Atul Gawande has moved this to the center of his work with his patients – and particularly with those who have life-threatening illnesses, and who are trying to wade through and decide among what medical treatments to undergo – Do they enter into chemotherapy? Or an experimental treatment? Atul Gawande explains that-- in those moments – he used to think that the main question was, “Do we fight or do we give up?” – but he has now realized that, really, the more important question is, “What are we fighting for?” What are we living for?
And so in those conversations – he has added an important question. Gawande asks the things he’s always asked: He asks what his patients understand about their diagnosis; what their fears are; what their goals are – and then he adds this: “What does a good day look like for you?” He helps his patients structure their days on what really matters the most to them. “What does a good day look like for you?”
And the answers are as different and specific as the person answering. One man said, It’s a good day if I can eat chocolate ice cream and watch football on TV. Gawande’s own father – also a physician – as he was working through an array of his own treatment decisions said very clearly: “What matters the most to me is being able to be at the family table, and to enjoy a meal, and conversation with my family.” And so they structured his treatments – and his day – so that he could do just that for as long as he could. Gawande treated a piano teacher who said that what gave meaning to her days was teaching piano to children. And so he helped her make decisions that let her continue to do that – to teach piano as long as she could – and to have a recital of her students – to have a recital of children whom she had taught who were now grown and making music all over the world.
Gawande has found that this question – “What does a good day look like for you?”– has helped people, again and again, name and claim what really matters – and – in hard circumstances and with hard choices – to live lives of deep meaning every day they have.
So here’s the question that rises up in me. If this is such a life-changing, life-giving, life-affirming question – “What does a good day look like for you?” – why don’t we start asking it now? Right now, for you, for me, What does a good day look like for you? Why don’t we ask that question now – and then start living our days like that... now. Living not driven by the latest distraction, or by the latest email, or by an endless to-do list. Not driven by anger, or anxiety, or fear. But instead living for – and structuring our days around – what really matters. What does a good day look like? Why not live that day today, and tomorrow, and the next day?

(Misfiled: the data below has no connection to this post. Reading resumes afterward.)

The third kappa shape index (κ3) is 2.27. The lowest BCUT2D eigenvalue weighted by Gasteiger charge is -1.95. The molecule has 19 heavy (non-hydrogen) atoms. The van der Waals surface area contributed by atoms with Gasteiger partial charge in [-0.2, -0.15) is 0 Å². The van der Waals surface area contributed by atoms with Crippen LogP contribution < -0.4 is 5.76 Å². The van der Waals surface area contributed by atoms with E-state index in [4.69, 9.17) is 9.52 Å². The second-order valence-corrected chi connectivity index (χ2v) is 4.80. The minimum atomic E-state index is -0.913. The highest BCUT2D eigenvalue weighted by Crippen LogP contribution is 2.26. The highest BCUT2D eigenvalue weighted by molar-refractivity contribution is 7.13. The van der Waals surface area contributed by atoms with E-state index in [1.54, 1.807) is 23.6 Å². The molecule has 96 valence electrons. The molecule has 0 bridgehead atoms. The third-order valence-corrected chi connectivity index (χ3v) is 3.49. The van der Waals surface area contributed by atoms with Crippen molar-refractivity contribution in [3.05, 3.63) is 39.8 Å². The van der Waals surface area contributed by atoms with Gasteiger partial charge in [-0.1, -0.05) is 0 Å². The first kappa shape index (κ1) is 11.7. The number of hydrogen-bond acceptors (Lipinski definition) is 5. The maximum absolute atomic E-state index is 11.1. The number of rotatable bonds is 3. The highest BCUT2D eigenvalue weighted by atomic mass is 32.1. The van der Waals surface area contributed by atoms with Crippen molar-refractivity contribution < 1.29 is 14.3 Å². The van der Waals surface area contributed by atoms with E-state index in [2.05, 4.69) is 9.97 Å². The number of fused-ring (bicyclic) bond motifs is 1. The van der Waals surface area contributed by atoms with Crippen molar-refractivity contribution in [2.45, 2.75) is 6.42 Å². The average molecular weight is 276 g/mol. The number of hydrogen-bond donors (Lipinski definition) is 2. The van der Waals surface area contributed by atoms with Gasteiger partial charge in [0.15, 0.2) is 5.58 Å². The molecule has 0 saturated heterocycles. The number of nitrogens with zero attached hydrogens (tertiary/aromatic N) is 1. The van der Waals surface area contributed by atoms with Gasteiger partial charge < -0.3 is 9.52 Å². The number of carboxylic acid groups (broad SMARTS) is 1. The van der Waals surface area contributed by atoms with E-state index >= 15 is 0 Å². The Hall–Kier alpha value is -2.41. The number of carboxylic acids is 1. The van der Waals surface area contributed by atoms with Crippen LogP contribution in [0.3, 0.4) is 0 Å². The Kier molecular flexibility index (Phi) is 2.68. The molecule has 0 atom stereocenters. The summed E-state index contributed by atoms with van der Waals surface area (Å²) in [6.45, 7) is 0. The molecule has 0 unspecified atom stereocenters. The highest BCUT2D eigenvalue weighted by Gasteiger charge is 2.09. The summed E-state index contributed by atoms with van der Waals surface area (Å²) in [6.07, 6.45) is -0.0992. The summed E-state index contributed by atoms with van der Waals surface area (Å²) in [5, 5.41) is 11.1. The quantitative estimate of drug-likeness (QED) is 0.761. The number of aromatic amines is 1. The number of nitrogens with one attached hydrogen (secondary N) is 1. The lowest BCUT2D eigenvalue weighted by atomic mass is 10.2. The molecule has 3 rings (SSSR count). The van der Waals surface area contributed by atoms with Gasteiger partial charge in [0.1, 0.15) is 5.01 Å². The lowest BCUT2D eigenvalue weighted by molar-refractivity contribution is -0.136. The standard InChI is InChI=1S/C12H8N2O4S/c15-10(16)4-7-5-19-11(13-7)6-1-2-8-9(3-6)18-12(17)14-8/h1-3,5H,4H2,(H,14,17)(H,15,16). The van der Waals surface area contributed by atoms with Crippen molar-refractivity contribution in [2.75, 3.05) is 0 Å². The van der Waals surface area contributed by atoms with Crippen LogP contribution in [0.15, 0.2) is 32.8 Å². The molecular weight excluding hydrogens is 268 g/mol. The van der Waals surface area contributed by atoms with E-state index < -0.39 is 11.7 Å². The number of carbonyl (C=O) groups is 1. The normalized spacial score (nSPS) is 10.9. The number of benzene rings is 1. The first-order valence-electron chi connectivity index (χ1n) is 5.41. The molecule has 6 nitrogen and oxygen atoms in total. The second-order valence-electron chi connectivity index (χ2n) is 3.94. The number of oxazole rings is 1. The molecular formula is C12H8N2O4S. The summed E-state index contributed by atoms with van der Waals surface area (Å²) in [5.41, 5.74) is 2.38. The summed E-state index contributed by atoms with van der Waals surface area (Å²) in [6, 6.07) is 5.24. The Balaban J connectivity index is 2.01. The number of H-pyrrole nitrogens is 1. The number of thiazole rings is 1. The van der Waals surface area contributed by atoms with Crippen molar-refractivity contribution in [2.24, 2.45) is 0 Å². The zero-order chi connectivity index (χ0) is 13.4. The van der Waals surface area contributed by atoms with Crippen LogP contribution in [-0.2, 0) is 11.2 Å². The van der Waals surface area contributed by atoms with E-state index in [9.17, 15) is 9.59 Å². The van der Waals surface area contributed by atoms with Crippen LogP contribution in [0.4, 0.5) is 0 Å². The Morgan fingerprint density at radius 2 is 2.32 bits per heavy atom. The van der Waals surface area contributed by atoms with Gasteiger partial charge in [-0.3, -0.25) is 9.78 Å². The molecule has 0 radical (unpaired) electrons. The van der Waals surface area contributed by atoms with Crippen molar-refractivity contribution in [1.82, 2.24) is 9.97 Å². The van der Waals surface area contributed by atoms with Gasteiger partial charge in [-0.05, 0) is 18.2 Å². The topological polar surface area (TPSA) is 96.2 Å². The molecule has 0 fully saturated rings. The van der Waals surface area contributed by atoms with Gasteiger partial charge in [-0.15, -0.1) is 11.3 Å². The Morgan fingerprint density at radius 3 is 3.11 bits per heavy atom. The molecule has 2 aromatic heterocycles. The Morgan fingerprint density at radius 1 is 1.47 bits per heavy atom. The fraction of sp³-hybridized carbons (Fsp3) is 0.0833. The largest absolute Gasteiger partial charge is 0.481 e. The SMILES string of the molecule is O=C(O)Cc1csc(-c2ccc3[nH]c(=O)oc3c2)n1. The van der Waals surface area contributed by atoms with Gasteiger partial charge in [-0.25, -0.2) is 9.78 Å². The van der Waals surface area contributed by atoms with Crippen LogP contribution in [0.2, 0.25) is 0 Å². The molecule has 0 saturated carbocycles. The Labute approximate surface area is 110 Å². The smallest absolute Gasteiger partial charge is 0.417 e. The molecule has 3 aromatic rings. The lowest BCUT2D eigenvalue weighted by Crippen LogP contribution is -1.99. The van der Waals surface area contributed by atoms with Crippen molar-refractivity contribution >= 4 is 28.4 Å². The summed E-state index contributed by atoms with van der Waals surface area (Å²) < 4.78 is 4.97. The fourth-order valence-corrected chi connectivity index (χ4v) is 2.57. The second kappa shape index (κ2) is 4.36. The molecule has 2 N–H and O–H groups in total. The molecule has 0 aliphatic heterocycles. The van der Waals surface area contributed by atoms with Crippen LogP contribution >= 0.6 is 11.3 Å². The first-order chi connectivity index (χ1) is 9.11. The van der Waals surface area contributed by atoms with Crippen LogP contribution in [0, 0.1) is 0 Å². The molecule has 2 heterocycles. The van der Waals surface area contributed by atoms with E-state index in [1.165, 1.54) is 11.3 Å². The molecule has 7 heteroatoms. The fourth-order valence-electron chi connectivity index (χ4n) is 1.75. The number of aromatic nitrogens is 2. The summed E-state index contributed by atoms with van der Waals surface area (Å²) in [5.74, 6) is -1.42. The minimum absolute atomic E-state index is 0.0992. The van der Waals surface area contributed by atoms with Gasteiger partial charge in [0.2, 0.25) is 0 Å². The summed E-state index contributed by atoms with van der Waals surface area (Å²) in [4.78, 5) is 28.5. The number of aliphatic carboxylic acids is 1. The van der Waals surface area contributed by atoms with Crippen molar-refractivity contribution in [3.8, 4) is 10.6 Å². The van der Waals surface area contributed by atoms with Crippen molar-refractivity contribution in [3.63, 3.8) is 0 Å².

So what does this have to do with the Last Supper?
Well, this story takes place on the night before Jesus dies. More than at any other point in the gospels, Jesus’ mortality is before him. The Word has become flesh, and dwelt among us. Jesus has come to live life with us – the fullness of it – all the joy, all the sorrow, all the anger, all the love – and live it he has. He has gathered a community, formed friendships, begun a movement. Jesus has worked day in and day out to bring good news to the poor, to bind up the brokenhearted, to let the captive and the oppressed go free. He has healed the sick, and comforted those who mourn. He has challenged political and religious authorities – he has called power to account.
And here he is – on the night before he knows that the political and religious authorities will come for him – here he is – on the night before he dies. And in this Upper Room – in these moments, Jesus embodies an answer to this question we’ve been thinking about: “What does a good day look like for you?” Standing in the awareness of his own finitude, Jesus gives us a glimpse at what he thinks a good day looks like. We get to see what Jesus chooses:
· Jesus chooses to gather his friends at a table. Jesus could be anywhere with anyone. He could be out among the crowds teaching and preaching with every last breath. Or, he could just tuck tail and go home. He’s done what he could; now, he could just go and hide out – wait for the authorities to come. But no, he gathers his friends – these disciples – he chooses to lean into relationship and connection and love.